In their 10-K, ZSTN names only Motorola (MOT), Cisco (NASDAQ:CSCO), and Pace as competitors. However, upon some simple fact checking, one quickly realizes that ZSTN doesn’t make a single mention of any China-based competition! Absent are ZTE, Huawei, UTStarcom, and a host of other significant players in the Chinese market. We find it curious and highly unlikely that ZSTN thinks that it doesn't compete against any of these much larger local competitors. Oddly enough, by reviewing Pace's business you see that they don't even have much of a presence in Asia/China and don't describe China as being a core market for their products. If China were a great growth story for Pace, we think they'd at least mention it in their annual report.

See China IPTV market research here.

See Pace's annual report, lacking any mention of China being a core market for their business, here.

Red Flag #7: Corporate Governance and Shareholder Structure Major Concern

The last proxy reveals that Zhong Bo, the Chairmen and CEO, owns almost 43% of the stock and can wield the entire decision making power over the company. No director owns a single share in the company, and the CFO is the only other member of the executive team owning shares (an insignificant 25,000 shares to be precise). There’s virtually no institutional support for the stock other than the largely unknown underwriter Westpark Capital who retained 6% of the stock offering.

The CEO is the father of Zhong Lin, the Chief Operating Officer, and also a director of the company. Mr. Bo was kind enough to give his son Mr. Lin a $285,000 retention bonus if he remains continuously employed with the company for a period of 24 months. We note that no other members of management have been awarded such generous retention bonuses. (See the Retention Agreement From Father to Son here.)

Larger, and more mysterious, possible misappropriation of shareholder funds are being funneled through outside ‘business development’ service providers. To illustrate, in December 2009 ZSTN agreed to pay $1.55 million to Finance Access, Inc. for “consulting, business development and professional services.” Another two mysterious payments of $0.50 million and $0.75 million were made in October 2009 to both Fabulous Worldwide Limited and Practical Worldwide Limited, respectively, for providing “business development services.”

We have not been able to find information on any of these three companies to validate their existence. What is clear is that after almost 1 year since these payments were made, ZSTN has not made a single announcement of any business relationships resulting from these engagements.

  • Finance Access Inc. Contract (here)
  • Fabulous Worldwide Contract (here)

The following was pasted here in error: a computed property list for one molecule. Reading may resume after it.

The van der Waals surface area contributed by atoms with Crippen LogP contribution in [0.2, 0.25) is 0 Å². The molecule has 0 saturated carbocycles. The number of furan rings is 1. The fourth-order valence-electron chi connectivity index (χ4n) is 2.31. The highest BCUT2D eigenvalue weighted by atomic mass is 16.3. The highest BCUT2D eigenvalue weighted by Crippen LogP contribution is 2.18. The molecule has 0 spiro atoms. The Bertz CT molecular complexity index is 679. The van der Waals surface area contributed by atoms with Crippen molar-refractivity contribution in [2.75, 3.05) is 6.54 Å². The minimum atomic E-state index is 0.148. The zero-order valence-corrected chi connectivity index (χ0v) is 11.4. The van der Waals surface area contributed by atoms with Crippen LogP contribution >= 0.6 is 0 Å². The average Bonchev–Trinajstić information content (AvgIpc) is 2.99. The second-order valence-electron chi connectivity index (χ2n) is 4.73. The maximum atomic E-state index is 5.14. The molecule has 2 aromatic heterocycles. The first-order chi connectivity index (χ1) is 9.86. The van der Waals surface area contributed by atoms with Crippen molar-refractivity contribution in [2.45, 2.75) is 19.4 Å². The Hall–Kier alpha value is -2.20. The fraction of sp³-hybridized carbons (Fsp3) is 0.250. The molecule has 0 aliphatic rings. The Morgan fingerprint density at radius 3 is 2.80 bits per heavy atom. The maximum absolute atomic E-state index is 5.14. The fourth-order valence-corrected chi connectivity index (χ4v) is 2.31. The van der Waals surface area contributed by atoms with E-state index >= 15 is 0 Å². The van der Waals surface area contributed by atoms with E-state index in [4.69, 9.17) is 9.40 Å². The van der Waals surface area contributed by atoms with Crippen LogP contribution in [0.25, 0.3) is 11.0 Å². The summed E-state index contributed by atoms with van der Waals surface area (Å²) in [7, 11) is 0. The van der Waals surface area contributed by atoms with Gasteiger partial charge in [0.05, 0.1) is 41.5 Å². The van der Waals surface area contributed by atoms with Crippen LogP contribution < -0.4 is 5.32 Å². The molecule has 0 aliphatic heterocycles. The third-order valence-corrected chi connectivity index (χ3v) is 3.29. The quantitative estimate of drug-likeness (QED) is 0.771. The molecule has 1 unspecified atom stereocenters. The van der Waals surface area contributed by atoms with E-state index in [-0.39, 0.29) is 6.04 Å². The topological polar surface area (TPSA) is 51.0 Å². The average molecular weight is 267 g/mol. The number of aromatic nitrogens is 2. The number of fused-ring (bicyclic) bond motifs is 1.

• Practical Worldwide Limited Contract (here)

We are skeptical that ZSTN shareholders got either “practical” or “fabulous” services for these payments. To put into perspective the magnitude of these three payments, totaling over $2.0 million, they are more than 4.4x bigger than ZSTN has spent on research and development for its products in that past 4 years!

Red Flag #8: SEC vs. SAIC Filing Comparison Shows Alarming Discrepancies

Perhaps the linchpin for our analysis is a comparison of what ZSTN is reporting to China’s State Administration for Industry and Commerce (SAIC) vs. what the company is reporting to the SEC and US investors; we’ve presented them side-by-side for ease of comparison. The results are astounding and provide further evidence that ZSTN’s business appears not to be accurately portrayed to US investors. For those readers not familiar with SAIC filing considerations and why they matter, an excellent discussion is contained here.

SAIC vs. SEC Financial Comparison

The original SAIC Chinese and English translation versions are listed below:

SAIC Income Statement

English Translation of Income Statement

SAIC Balance Sheet

English Translation of Balance Sheet

Conclusion: ZSTN Should Be Viewed Extremely Cautiously as an Investment

We have illustrated more than a few questionable items to consider before investing in ZSTN. We are highly skeptical that their business exists in the manner it is being portrayed to U.S. investors. In our opinion, the financial profile, governance and share structure have major deficiencies. While, the stock valuation “looks cheap” on traditional valuation metrics like Price/Earnings, EV/EBITDA, and EV/Sales, there are clearly many reasons why.

The main concern is the lack of cash generation of this business, and a financial model that appears to favor customers, suppliers, and creditors at the expense of shareholders. The most alarming evidence we have indicating the potential misrepresentation of their business is the big discrepancy between SAIC and SEC financials showing extreme overstatement of revenues, profits, and assets.

Furthermore, having had three auditors in three years, gives us grave concern for the reliability of the financials.

We've seen numerous blow-ups recently in the Chinese RTO space. ZSTN fits the mold of another RTO that is a time bomb waiting to explode.

Disclosure: Author is short ZSTN